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did you see what various senators in the room said about my comments? they weren't made. no, no, i'm not a racist. i am the least racist person you have ever interviewed. that i can tell you. >> he says he is the least
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racist person that we have ever interviewed. president trump defending himself against charges he is a racist amid an uproar over what he called african countries. according to senator dick durbin and others reporting to nbc news, moments ago senator durbin responding to those who said he never said it. >> i stick with my original interpretation. i am stunned that this is their defense. >> joining me now is nbc kristen welker at the white house, along with rick stangle. and still with me, political analyst josh earnest, press secretary to president obama. kristin, for the president and two of his senate defenders to say this didn't happen, first of all, these are two senators who said that they couldn't remember anything. now they're saying it never happened in a very lawyerly well. we'll get more on that later in the show. but they're basically saying that dick durbin is a liar, lindsey graham, who confirmed all of this to his colleague tim
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scott, and our own reporting. >> it is significant, andrea, that the account by those two republican senators has changed. initially they said they couldn't remember exactly what was said in that meeting, and then over the weekend, they said the president didn't make those comments. of course, president trump himself acknowledged that he used strong language. we've asked the white house to get specific about what strong language he used, and we haven't gotten any specifics yet. the homeland security secretary over the weekend said, i don't recall him using that phrase, but he will and will continue to use strong language. so there's that term strong language. again, bottom line, andrea, these remarks have set off a fire storm not only here in the u.s. but obviously internationally, and they could derail those critical talks over daca. democrats saying they want a fix for daca as a part of any spending bill. republicans close to getting on board with something, but the reality is this latest
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controversy could potentially derail those talks. now, it's important to point out that dick durbin is also saying, look, he still wants to get a deal done on daca, so can they move beyond this moment. we'll know more after the holiday. but obviously very significant and the ripple effects continue today, andrea. >> and the deadline is friday. i wanted to share with everyone what helene cooper said on "meet the press." she came from liberia where she was 14. her comments about the president's comments, as we've all been reporting. here was this moment. >> this is a country where when my family left liberia when i was 14 years old, we could have gone anywhere. but i would never have gotten to the point that i got in my life if we had gone somewhere other than the united states. i would never have become a "new york times" reporter. it would have been a whole lot harder to do what i was able to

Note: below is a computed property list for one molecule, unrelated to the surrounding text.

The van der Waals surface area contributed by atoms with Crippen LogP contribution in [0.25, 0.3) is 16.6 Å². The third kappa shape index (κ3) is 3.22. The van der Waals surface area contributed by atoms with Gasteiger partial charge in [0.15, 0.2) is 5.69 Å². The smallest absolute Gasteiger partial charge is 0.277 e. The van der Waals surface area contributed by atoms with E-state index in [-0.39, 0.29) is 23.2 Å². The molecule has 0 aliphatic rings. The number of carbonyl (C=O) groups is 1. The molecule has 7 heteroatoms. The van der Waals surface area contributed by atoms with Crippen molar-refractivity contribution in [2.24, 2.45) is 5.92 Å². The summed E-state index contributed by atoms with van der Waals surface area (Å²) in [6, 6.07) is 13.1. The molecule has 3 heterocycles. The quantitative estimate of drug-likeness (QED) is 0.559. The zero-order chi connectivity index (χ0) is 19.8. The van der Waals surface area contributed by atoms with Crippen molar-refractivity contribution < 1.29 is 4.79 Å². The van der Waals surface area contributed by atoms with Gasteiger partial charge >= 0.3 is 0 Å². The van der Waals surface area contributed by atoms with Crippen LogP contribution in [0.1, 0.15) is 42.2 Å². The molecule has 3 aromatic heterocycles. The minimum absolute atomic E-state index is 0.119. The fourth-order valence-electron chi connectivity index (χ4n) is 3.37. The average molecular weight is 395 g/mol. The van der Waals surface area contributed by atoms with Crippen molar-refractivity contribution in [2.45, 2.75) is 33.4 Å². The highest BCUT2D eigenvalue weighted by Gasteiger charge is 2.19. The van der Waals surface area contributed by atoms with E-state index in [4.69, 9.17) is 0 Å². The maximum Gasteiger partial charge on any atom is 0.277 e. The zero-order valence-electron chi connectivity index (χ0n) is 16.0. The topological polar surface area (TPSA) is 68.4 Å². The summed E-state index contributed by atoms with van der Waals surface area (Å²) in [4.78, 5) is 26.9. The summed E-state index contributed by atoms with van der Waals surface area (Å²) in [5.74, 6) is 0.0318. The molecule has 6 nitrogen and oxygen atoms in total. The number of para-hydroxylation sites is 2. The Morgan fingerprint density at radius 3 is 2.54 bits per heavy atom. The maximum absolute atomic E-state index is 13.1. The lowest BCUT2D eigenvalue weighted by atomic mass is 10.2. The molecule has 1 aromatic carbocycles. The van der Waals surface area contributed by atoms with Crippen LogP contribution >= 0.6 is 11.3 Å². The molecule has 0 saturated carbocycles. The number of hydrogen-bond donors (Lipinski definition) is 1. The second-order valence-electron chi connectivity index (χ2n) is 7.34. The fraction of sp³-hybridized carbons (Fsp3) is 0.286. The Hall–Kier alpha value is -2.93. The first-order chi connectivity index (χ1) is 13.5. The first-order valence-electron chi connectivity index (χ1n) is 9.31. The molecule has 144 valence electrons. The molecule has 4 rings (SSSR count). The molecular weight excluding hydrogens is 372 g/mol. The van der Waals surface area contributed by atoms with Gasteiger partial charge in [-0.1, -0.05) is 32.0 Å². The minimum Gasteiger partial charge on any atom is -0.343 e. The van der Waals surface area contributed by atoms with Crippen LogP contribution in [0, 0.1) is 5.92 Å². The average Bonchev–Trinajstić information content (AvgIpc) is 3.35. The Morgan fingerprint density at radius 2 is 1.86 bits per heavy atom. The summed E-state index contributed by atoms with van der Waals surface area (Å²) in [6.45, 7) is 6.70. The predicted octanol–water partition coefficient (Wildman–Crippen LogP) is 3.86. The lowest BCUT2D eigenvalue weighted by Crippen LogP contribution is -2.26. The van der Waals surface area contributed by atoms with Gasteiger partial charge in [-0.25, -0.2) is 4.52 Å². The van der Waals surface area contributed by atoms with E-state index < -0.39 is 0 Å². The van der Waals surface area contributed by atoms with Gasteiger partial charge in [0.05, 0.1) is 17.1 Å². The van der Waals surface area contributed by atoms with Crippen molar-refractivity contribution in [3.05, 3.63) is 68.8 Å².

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do here if we'd gone to europe or somewhere like that. that has always made me proud of this country. this is a country that you can come to with nothing, and you can make something of yourself. >> and now that is called into question, according to helene and other people, by what the president said. rick, you spent a lot of time in africa. you wrote such a moving biography of nelson mandela. the african union is demanding an apology. we've heard nothing from the state department, nothing from the white house in response to what haiti's ambassador told me on friday or the african union said about an entire continent of countries. >> yes. i mean, the african union statement was very powerful. one of the things they said that really wrenched my heart was the saying that, you know, we believed in the american creed of equal opportunity and now this seems to throw it all into doubt. but the thing that i would add about it in a practical sense is that we have 6,000 american troops on the african continen.,